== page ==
In the wake of his latest run-in with the law, it might be time to ask if TV needs to take a vacation from
The volatile singer was arrested and charged with felony assault on Sunday after allegedly punching a man -- and delivering a homophobic epithet -- outside a
Brown deserves a fair hearing at trial, but we don't have to wait to conclude that he's already been attached to way too many seriously violent incidents before now. He's still on five years' probation from the 2009 assault case involving his then-girlfriend Rihanna, a case that sparked a national debate about domestic violence. In 2011, he trashed his dressing room at
Everyone knows about the Rihanna case (the ghastly photos of her swollen face became an Internet meme), but in truth the singer nicknamed Breezy brings disaster wherever he goes. Last year he and his entourage got in fisticuffs at a nightclub with the singer Drake; in early 2013 he allegedly shoved and threatened to shoot singer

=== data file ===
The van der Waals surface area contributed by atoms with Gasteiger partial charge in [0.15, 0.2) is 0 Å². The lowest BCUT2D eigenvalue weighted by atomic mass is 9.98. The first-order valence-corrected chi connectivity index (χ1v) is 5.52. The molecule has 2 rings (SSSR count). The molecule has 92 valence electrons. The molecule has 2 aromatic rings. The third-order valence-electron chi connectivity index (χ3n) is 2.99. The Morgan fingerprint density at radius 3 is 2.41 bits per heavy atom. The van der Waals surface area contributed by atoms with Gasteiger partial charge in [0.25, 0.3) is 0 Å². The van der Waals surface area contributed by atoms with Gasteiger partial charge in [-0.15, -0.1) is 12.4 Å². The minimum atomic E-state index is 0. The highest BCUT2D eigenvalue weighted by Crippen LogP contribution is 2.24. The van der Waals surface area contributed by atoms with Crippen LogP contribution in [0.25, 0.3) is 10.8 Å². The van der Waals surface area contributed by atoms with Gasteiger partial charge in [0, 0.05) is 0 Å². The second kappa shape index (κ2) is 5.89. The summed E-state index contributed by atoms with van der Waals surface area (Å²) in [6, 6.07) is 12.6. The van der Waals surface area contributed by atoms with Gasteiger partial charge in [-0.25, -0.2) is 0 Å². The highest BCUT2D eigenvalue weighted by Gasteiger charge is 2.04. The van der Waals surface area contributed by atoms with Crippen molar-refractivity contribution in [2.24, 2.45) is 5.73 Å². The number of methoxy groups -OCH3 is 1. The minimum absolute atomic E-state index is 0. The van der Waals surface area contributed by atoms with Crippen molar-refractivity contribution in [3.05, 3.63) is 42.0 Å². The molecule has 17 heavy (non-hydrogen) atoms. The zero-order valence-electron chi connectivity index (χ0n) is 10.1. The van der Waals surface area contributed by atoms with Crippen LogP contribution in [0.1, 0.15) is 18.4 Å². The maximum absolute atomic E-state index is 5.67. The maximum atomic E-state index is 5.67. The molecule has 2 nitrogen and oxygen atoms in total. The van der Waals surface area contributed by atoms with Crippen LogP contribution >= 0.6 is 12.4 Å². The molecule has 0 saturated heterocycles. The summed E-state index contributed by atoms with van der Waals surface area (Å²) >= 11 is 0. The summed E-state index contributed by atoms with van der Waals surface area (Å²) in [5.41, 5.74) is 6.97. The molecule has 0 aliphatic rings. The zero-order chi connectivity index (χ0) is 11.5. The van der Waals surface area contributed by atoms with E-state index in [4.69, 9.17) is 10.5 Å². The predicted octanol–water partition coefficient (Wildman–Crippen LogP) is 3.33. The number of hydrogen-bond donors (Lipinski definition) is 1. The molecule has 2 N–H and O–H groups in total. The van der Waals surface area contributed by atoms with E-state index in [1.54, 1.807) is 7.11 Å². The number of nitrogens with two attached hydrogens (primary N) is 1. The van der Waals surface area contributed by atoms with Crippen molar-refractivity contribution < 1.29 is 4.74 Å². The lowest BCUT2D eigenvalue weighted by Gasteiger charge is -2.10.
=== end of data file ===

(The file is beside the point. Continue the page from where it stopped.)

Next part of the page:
Question: Why does this clearly out-of-control man still enjoy access to big media?
Sure, a lot of big-name rappers have been involved in violent cases, but even the best-known among them, such as
Who's enabling him lately? Well,
Whether these interviews are good TV is beside the point. What's relevant is that network TV shows are gladly allowing themselves to be drafted into the PR machine of an entertainment figure with known violent tendencies. Brown doesn't just sing about beating people up. He actually does it. Repeatedly. And then he gets invited back on TV shows, where a host will ask an obligatory question about the violence that Brown will sidestep. And then he'll get to do another song.
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What do you think of Breezy and his latest problems? Should he be kept off TV?